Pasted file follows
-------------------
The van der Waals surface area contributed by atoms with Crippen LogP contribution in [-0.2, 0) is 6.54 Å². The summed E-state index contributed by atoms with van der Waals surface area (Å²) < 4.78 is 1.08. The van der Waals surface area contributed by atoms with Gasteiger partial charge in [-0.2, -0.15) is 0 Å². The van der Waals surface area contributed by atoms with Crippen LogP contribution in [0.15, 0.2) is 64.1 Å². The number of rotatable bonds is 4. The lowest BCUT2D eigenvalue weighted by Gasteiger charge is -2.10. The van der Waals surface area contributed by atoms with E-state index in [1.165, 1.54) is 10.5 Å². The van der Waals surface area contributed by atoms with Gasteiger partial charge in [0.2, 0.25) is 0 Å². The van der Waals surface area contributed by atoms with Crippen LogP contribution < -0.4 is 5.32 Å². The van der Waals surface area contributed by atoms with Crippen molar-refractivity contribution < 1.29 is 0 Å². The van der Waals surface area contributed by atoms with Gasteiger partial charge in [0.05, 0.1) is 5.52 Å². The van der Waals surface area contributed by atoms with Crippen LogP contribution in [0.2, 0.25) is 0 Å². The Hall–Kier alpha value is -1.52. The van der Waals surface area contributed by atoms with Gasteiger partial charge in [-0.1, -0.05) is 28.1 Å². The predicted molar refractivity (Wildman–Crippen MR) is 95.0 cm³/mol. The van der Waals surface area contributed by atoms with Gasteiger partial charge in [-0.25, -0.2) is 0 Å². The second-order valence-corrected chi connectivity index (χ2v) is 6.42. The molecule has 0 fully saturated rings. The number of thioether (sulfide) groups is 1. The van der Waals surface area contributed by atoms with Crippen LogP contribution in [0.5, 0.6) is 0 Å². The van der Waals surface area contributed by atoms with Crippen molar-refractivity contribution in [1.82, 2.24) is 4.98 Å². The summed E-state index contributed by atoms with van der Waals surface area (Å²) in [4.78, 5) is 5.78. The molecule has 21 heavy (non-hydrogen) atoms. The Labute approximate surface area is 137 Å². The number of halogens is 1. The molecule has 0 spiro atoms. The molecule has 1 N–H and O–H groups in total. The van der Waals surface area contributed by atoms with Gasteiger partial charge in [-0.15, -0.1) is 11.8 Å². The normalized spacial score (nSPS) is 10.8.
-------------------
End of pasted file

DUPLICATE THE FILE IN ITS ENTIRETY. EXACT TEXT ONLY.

The van der Waals surface area contributed by atoms with Crippen LogP contribution in [-0.2, 0) is 6.54 Å². The summed E-state index contributed by atoms with van der Waals surface area (Å²) < 4.78 is 1.08. The van der Waals surface area contributed by atoms with Gasteiger partial charge in [-0.2, -0.15) is 0 Å². The van der Waals surface area contributed by atoms with Crippen LogP contribution in [0.15, 0.2) is 64.1 Å². The number of rotatable bonds is 4. The lowest BCUT2D eigenvalue weighted by Gasteiger charge is -2.10. The van der Waals surface area contributed by atoms with E-state index in [1.165, 1.54) is 10.5 Å². The van der Waals surface area contributed by atoms with Gasteiger partial charge in [0.2, 0.25) is 0 Å². The van der Waals surface area contributed by atoms with Crippen LogP contribution < -0.4 is 5.32 Å². The van der Waals surface area contributed by atoms with Crippen molar-refractivity contribution < 1.29 is 0 Å². The van der Waals surface area contributed by atoms with Gasteiger partial charge in [0.05, 0.1) is 5.52 Å². The van der Waals surface area contributed by atoms with Crippen LogP contribution in [0.2, 0.25) is 0 Å². The Hall–Kier alpha value is -1.52. The van der Waals surface area contributed by atoms with Gasteiger partial charge in [-0.1, -0.05) is 28.1 Å². The predicted molar refractivity (Wildman–Crippen MR) is 95.0 cm³/mol. The van der Waals surface area contributed by atoms with Gasteiger partial charge in [-0.25, -0.2) is 0 Å². The second-order valence-corrected chi connectivity index (χ2v) is 6.42. The molecule has 0 fully saturated rings. The number of thioether (sulfide) groups is 1. The van der Waals surface area contributed by atoms with Crippen LogP contribution in [0.5, 0.6) is 0 Å². The van der Waals surface area contributed by atoms with Crippen molar-refractivity contribution in [1.82, 2.24) is 4.98 Å². The summed E-state index contributed by atoms with van der Waals surface area (Å²) in [4.78, 5) is 5.78. The molecule has 21 heavy (non-hydrogen) atoms. The Labute approximate surface area is 137 Å². The number of halogens is 1. The molecule has 0 spiro atoms. The molecule has 1 N–H and O–H groups in total. The van der Waals surface area contributed by atoms with Gasteiger partial charge in [-0.15, -0.1) is 11.8 Å². The normalized spacial score (nSPS) is 10.8.